Obviously, everything is moving online. We've seen a lot of publications, but especially LGBTQ publications close out.So I think a challenge is just making sure that we are keeping up with the times and we're keeping up with our readers.We are very lucky that our print publication is so going strong and is growing. However, not everybody is going to pick up our print publication. A lot of people go to our website, listen to our podcast shows.So how else should we be engaging our readers and our listeners?We also do events throughout the year to bring our readers and listeners together.A challenge is always making sure that we're keeping up. Not changing with the times can absolutely be a business killer. One of the next things we're doing is a video series coming out called NOW with Fiona.So I think it hasn't only been a challenge now, but I think it always has been, and I think it always will be. And that's not necessarily a bad thing cause I think it keeps us on our toes.

What are you doing to keep your current readership engaged and coming back more often to your content?

I think we do a really good job of looking at multiple ways of engagement. Like we can't be so focused on Facebook, you know?I think we've succeeded in making sure that we look across all of our platforms at what our readers and listeners like.Some articles hit better than others. Some episodes hit better than others. So we take that information and, say, our readers love, gifts or means or whatever on Instagram. They love this stuff. So that's the way to keep them engaged. Or, people love lists like the top 10 soup companies or whatever. Let's do more of that content and get people engaged on a non-digital level of face to face level.We do events. So people can come and meet people that are like minded. We create a safe space and we still have our company brand on those events.And so folks that may not know of Tagg, now they do. It's just different ways that we can engage people online and offline.

Can you, can you tell us a bit more about how you guys make money? How are you working towards building something that is sustainable?

Everything we have should be monetized. Yes, we're magazine, but we're a media company.So we, we do print, we do digital, we do podcasts, we do videos. We have a newsletter.We have advertisers on our website and in print. We have sponsors for our podcast shows, and we also have people that advertise within our newsletter.I'm always thinking, what's the next thing? So obviously for video we're looking for sponsors as well. For anything new that we do, the first thing is value. We want to always have value for our readers. That's how we keep the engagement.But in order to stay in business, obviously we need revenue. So every decision we're making, everything that we do, we need to be asking ourselves, how are we making money off of this?The next question is how do we monetize it and how do we make sure that businesses are connected to the LGBTQ community? Because that's the value that we have for our advertisers and our sponsors.How do we add value to the companies and add value to our readers and listeners and still make sure we're able to make money off of that so we can continue to offer our content.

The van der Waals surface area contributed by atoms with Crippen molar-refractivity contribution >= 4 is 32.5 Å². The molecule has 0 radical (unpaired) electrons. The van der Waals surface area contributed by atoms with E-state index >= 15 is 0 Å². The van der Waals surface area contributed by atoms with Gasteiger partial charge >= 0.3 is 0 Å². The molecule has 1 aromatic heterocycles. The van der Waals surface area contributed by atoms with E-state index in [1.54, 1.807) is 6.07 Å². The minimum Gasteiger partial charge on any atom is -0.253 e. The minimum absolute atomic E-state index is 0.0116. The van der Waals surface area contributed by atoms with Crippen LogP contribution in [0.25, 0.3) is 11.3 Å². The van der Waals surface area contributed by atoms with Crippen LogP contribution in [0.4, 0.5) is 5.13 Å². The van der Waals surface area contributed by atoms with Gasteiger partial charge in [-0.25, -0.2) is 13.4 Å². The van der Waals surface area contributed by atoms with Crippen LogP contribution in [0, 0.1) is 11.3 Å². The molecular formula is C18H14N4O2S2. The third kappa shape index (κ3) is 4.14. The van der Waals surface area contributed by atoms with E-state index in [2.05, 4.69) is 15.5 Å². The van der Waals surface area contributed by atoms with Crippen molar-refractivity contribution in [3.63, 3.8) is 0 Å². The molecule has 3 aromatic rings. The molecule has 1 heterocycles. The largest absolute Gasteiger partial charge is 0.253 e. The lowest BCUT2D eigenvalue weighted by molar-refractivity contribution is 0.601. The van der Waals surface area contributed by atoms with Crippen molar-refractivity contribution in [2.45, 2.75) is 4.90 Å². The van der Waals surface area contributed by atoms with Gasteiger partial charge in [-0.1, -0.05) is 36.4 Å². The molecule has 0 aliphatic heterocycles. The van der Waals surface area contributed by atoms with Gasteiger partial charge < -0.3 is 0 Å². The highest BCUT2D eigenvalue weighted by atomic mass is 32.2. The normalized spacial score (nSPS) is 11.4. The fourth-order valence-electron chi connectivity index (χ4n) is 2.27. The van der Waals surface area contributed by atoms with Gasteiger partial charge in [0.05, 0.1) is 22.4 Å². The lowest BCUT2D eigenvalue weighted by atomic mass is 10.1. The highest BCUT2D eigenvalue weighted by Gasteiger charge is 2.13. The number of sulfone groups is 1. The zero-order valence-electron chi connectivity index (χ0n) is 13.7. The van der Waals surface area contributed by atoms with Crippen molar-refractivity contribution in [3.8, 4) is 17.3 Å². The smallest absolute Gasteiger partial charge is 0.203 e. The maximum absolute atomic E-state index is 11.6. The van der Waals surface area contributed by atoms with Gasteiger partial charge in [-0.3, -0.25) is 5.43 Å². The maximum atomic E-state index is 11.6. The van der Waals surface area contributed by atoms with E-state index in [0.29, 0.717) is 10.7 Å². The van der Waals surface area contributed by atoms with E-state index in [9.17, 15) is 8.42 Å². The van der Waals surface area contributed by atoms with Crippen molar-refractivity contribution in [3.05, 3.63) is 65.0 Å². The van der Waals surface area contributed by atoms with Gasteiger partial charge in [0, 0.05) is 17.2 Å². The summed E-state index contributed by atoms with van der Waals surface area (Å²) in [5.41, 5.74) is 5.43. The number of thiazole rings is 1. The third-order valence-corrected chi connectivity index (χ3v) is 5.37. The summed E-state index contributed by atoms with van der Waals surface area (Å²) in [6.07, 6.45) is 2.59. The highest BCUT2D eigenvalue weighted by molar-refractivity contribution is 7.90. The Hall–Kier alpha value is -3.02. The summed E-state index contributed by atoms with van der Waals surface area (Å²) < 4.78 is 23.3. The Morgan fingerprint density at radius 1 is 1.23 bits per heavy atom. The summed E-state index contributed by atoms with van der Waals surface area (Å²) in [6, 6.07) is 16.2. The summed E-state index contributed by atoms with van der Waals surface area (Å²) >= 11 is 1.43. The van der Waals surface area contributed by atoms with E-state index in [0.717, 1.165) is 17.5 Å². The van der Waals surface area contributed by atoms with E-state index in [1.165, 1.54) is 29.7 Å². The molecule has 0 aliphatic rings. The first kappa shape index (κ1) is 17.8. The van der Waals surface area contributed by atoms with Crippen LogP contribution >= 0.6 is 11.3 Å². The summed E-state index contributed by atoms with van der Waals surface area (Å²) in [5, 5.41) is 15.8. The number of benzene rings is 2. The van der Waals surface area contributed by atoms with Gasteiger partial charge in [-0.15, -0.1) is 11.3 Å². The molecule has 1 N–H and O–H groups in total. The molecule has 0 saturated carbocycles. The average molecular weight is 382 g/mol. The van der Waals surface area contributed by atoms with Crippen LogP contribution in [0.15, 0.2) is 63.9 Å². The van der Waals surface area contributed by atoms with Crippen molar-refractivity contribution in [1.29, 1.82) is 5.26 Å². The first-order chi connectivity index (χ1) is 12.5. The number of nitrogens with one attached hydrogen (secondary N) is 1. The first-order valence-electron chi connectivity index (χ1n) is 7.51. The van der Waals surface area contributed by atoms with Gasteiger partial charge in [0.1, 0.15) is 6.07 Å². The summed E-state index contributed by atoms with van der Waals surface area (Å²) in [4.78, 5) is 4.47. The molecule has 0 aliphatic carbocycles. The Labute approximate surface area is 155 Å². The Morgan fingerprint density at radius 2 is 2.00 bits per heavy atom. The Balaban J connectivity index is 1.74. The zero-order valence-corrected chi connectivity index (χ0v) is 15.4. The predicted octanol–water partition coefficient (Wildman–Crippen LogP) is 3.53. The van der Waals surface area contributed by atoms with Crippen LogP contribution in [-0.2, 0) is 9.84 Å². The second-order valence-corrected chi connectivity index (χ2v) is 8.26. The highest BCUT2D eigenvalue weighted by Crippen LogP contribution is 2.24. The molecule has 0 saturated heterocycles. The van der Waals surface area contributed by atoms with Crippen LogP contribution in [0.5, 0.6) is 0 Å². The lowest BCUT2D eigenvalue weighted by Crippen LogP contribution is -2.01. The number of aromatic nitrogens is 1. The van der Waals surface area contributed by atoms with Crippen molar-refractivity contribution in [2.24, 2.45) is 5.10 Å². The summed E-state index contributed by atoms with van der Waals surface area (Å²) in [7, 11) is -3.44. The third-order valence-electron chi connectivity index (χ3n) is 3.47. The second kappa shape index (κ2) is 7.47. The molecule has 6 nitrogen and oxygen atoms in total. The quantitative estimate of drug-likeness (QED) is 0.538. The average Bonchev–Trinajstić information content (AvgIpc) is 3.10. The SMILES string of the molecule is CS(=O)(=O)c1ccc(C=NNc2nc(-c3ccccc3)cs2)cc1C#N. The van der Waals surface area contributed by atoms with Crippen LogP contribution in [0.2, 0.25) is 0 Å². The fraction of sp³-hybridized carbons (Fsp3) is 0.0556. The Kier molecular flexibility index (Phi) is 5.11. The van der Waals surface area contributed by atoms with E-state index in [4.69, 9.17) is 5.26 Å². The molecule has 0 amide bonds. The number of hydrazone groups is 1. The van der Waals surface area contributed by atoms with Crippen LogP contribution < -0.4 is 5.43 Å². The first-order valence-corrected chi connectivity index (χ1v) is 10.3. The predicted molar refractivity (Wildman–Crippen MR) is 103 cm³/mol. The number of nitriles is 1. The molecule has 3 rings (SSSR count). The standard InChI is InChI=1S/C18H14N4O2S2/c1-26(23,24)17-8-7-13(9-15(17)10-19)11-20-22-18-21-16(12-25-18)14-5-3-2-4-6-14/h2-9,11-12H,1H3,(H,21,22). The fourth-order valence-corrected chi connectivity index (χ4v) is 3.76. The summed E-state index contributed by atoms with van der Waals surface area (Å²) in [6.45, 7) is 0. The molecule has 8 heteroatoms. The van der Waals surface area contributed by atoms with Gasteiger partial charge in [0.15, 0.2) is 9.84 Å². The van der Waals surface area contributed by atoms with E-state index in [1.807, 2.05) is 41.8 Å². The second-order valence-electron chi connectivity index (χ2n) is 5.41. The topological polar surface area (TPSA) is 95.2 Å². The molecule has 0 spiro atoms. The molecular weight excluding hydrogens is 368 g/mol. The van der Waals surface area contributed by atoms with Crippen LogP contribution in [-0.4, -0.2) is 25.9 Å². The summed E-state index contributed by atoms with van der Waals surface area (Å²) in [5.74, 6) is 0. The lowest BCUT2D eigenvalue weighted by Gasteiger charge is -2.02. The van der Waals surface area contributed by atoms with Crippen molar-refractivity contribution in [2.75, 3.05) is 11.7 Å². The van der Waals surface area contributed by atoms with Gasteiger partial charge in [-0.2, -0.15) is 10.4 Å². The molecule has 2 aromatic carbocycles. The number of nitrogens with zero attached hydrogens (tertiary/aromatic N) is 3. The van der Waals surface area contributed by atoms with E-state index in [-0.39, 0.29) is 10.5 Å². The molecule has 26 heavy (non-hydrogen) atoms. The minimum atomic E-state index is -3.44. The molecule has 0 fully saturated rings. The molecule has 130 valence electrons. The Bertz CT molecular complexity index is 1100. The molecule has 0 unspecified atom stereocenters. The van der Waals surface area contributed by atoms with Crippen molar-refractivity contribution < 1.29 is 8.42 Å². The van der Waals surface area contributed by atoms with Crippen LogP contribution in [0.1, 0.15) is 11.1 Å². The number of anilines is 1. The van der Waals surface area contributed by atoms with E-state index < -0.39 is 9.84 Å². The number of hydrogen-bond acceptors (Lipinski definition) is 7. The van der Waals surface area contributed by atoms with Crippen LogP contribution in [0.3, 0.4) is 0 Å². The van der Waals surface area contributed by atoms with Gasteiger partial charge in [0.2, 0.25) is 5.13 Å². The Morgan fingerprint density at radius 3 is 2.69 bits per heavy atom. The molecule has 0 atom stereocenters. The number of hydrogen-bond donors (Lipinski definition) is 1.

You guys are deeply rooted in your local community, but you're saying you're becoming more and more relevant at a national level. Can you tell us a bit more about the work you're doing to become an international source of information for the LGBTQ community?

When we started, we were basically Washington D C. focused and then we started realizing that people from across the country were visiting. We were focused on DC, but we had articles that are evergreen that apply to anyone, like how to save money or how to travel as a LGBTQ couple.Anybody can read those. So once we saw that, we knew clearly was a need there.Print is working great here where I am, so I'm not going to change that because it's working and we want to continue to grow that locally.But changing things online is super easy because anybody can see it. So that's when we started brainstorming. How do we make the content available to everyone?We now have an event section on the website. It's one of the most popular pages on our site because women want to know where they can go to meet other people. Because, you know, there aren't a lot of spaces. We used to have DC, Maryland, Virginia. Now we changed to cover events to across the country, so any organizer or promoter can go right on our website.We now have content from across the country. Events in Portland, Oregon to New York, to DC, to Los Angeles. They are listed on our events calendar that gets people excited and going to the site.We've always offered resources. And when I say resources, things like support groups or LGBTQ affirming churches. So we'll list LGBTQ centers that are in your area when they meet. And we decided to do that across the country.So it was really about adding value to anyone no matter where they're located. And then of course, the content changed. So instead of spotlighting local women, I had my team go out. I have writers from all across the country.I think the good thing about having writers across the country is that they have their ears to the ground. We hear about things that we may not know over here. I believe that when you create a team or a staff, it should absolutely reflect the people you're trying to reach.So that's in a nutshell how we grew nationally. It was just really paying attention and making sure that the content, events and resources spoke to everyone.